Analysis of diverse mobile genetic elements infecting Shewanella oneidensis MR-1

dc.contributor.advisorThormann, Kai
dc.contributor.authorSchmid, Nicole Evelin
dc.description.abstractMobile genetic elements (MGEs) are autonomous genetic agents that utilise host cells for selfish reproduction. MGEs are considered to be drivers of microbial evolution, as they largely control horizontal gene transfer. Bacteriophages (Phages), the viruses that infect bacteria, are classified as MGEs. Phages are known to inject their genome into a host cell and then hijack the host cell, turning it into a virion-producing factory. Interestingly, not only host cells are exploited by MGEs, some MGEs also exploit other MGEs for their selfish horizontal spread. So-called phage satellites are specialised in the hijacking of phages. The majority of phage satellites are integrative elements present in bacterial chromosomes, which contain some, but not enough, structural genes to generate virions. They therefor are dependent on phage structural proteins for horizontal transfer via transduction. The resulting satellite-dependent exploitation of a phage often leads to a reduction in the virion output of the hijacked phage. In this work, a new Shewanella phage, named Dolos, was characterised. Dolos belongs to the viral family Inoviridae and thus is a phage that carries out a chronic-productive infection. Consequently, Dolos-mediated virion release occurs independently of host cell lysis. Phage Dolos has been found to be exploited by a plasmid called pDolos. pDolos appears to be a cryptic, non-mobilizable plasmid that has been shown to be stable in cells during the absence of phage Dolos. In the presence of Dolos, pDolos can be transferred to other cells by transduction. Like other phage satellites, pDolos drastically reduces the virion output of the helper phage Dolos. Furthermore, a higher number of pDolos virions was detected in a supernatant containing both pDolos and Dolos virions. Interestingly, in contrast to all other phage satellites, pDolos has no recognisable phage genes. Thus, this study shows that phage satellites are much more diverse than previously assumed and that pDolos can be regarded as the first member of a new family of phage satellites, characterised by autonomously replicating plasmids without phage genes that hijack inoviruses. Considering the relatively simple requirements for a plasmid to hijack an inovirus, it is likely that such satellite systems are widespread. In addition, this study demonstrates a new transmission strategy for non-mobilizable plasmids by acting as phage satellites. As an additional part of this study the mechanism of host acquisition by the virulent Shewanella phage Thanatos was investigated. Thanatos encodes two ADP-ribosyltransferases (ARTs), which are enzymes known to be host acquisition factors of Escherichia phage T4. These Thanatos ARTs are homologues of the phage T4 Alt protein and were consequently named Alt1 and Alt2. Phage particle proteomics demonstrated that both enzymes are highly abundant proteins of the Thanatos particle. In addition, both Thanatos ARTs are injected into the host cell during the phage DNA injection process and thus immediately ADP-ribosylate host proteins. Alt1 and Alt2 have been shown to be autocatalytic and have different ADP-ribosylation profiles. A protein interaction study revealed interactions with host proteins that are likely involved in anti-phage defence. Furthermore, it was shown that a functional loss of Alt2 drastically reduces the virion output of the phage Thanatos. This work therefor provides first insights into the function of ARTs for Thanatos-mediated host acquisition.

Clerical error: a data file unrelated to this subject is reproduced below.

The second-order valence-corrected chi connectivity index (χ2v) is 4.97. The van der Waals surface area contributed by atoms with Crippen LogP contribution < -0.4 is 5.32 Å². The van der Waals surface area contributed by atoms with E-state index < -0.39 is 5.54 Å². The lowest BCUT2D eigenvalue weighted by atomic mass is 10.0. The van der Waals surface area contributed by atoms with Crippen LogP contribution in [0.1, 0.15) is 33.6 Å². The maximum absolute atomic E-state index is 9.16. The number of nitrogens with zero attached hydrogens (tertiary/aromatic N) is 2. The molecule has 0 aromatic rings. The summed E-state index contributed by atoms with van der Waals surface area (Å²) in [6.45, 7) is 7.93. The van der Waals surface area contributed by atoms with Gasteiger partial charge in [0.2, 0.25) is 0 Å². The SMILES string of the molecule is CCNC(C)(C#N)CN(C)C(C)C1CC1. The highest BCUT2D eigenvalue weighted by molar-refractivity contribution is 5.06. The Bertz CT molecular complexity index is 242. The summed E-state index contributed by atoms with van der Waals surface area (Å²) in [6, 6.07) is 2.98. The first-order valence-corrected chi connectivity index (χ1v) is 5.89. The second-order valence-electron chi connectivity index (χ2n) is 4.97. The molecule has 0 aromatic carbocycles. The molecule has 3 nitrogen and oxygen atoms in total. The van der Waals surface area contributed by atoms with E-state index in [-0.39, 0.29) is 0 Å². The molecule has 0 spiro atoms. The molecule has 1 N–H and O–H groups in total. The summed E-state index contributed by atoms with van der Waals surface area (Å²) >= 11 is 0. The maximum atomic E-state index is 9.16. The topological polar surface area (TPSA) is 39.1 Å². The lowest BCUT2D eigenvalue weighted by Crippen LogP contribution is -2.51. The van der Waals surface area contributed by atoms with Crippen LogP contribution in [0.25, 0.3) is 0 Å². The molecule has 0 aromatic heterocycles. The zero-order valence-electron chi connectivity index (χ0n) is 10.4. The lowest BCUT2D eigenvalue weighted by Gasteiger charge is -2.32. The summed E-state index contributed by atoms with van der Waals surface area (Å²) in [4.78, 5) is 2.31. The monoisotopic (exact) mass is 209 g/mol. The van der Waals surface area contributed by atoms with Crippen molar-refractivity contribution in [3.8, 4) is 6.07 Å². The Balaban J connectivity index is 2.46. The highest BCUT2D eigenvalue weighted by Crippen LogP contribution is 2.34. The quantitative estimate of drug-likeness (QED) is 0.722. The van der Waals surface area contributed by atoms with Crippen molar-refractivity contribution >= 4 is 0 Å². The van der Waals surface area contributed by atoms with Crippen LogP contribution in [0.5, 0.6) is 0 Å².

dc.rightsCC0 1.0 Universalen
dc.titleAnalysis of diverse mobile genetic elements infecting Shewanella oneidensis MR-1
local.affiliationFB 08 - Biologie und Chemie


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